An effective approach is to study the state of the practice. Learn what is happening at top companies such as Amazon, Google and Netflix. How are these modern consumer facing companies able to process data at scale to extract meaningful information that led to massive success?
Look at domains outside your industry or area of expertise. Are there any trends in the strategies and technologies that others adopted? Computer languages such as Python have been used successfully in scientific computing and highly quantitative domains such as physics for more than a decade. It was used to improve the Space Shuttle mission design and has powered much of Google’s internal infrastructure. How can business analysts and data scientists in companies of all sizes benefit from Python when it comes to big data and analytics?
The key isn’t knowing any one technology, model or practice per se. Professionals should be well-versed on a variety of tools, perspectives and approaches so they can identify which methods and models are most appropriate in a particular use case.
What are some of the common pitfalls in big data analytics and how can professionals avoid them?
One of the most common mistakes organizations make is failing to capture the right data needed to make the right decisions. For example, a consumer facing company making a drastic strategic change based on large number of negative reviews may be misleading as consumers are likely to provide feedback aggressively when they are unhappy rather than not and hence it is important to understand the overall context.
Data science is all about having the data you need. But as the volume of information continues to skyrocket, the variety and velocity of data will grow as well. A fundamental challenge facing data science professionals is what data to collect and keep. And as more data is being collected, extracting value from that data is only going to become more complex. Data scientists and data analysts will need to rely on statistical and machine-learning approaches to extract information from data automatically. Machine learning will become critical in order to deliver insights to the right decision makers at the right time.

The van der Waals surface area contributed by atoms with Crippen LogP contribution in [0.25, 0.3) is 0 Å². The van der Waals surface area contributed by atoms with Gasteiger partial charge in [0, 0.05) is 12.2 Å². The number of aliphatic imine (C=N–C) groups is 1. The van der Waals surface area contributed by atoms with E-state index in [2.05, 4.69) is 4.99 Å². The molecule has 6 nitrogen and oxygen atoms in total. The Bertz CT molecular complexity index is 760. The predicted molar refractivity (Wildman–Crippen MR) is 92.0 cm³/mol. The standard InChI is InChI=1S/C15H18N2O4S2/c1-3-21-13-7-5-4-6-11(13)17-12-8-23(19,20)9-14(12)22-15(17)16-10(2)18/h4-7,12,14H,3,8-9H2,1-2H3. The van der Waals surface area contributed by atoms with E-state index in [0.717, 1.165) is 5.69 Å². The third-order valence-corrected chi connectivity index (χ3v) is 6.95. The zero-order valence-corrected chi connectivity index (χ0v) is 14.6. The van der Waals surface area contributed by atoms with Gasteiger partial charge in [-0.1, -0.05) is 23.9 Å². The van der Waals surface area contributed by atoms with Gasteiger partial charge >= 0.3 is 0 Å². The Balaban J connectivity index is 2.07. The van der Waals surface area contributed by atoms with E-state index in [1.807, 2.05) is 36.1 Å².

What does the future hold for data scientists?
Over the next 5 years, data scientists will develop the ability to utilize all sorts of data in real-time. This will fuel the need for making more intricate predictions and computations at scale which will spark the emergence of new data science paradigms due to the needs of future applications.
More and more data will be used to drive key business decisions, and will enable innovations like “Deep Learning” that allow for accurate predictions and decision making. Further, modern applications have brought to fore new statistical paradigms such as recommendation systems that are key enablers for many of the modern businesses being media portals, e-commerce portals, or social interaction platforms.
Regardless of how things evolve, one thing is clear: Skilled data scientists, statisticians, and business analysts will be the key to unlocking the endless possibilities of big data.
Devavrat Shah, co-director of the Data Science: Data to Insights course, is a professor in MIT’s Department of Electrical Engineering and Computer Science, director of the SDSC, and a core faculty member at the IDSS. He is also a member of MIT’s Laboratory for Information and Decision Systems (LIDS) and the Operations Research Center (ORC).